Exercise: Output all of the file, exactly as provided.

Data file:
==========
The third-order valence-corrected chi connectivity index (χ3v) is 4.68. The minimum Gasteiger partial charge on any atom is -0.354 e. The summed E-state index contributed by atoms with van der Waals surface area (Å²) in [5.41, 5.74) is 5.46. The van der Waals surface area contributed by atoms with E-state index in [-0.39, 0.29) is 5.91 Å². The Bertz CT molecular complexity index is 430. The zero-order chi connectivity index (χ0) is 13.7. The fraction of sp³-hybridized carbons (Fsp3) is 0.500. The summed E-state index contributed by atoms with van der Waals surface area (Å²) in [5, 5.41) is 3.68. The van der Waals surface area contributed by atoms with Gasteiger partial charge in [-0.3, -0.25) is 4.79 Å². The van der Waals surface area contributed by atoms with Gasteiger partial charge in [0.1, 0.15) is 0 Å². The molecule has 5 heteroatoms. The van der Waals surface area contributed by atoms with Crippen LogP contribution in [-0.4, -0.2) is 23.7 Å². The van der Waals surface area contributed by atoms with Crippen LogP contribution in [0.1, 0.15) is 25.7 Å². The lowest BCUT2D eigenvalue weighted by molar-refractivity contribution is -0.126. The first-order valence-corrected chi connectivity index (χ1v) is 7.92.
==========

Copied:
The third-order valence-corrected chi connectivity index (χ3v) is 4.68. The minimum Gasteiger partial charge on any atom is -0.354 e. The summed E-state index contributed by atoms with van der Waals surface area (Å²) in [5.41, 5.74) is 5.46. The van der Waals surface area contributed by atoms with E-state index in [-0.39, 0.29) is 5.91 Å². The Bertz CT molecular complexity index is 430. The zero-order chi connectivity index (χ0) is 13.7. The fraction of sp³-hybridized carbons (Fsp3) is 0.500. The summed E-state index contributed by atoms with van der Waals surface area (Å²) in [5, 5.41) is 3.68. The van der Waals surface area contributed by atoms with Gasteiger partial charge in [-0.3, -0.25) is 4.79 Å². The van der Waals surface area contributed by atoms with Gasteiger partial charge in [0.1, 0.15) is 0 Å². The molecule has 5 heteroatoms. The van der Waals surface area contributed by atoms with Crippen LogP contribution in [-0.4, -0.2) is 23.7 Å². The van der Waals surface area contributed by atoms with Crippen LogP contribution in [0.1, 0.15) is 25.7 Å². The lowest BCUT2D eigenvalue weighted by molar-refractivity contribution is -0.126. The first-order valence-corrected chi connectivity index (χ1v) is 7.92.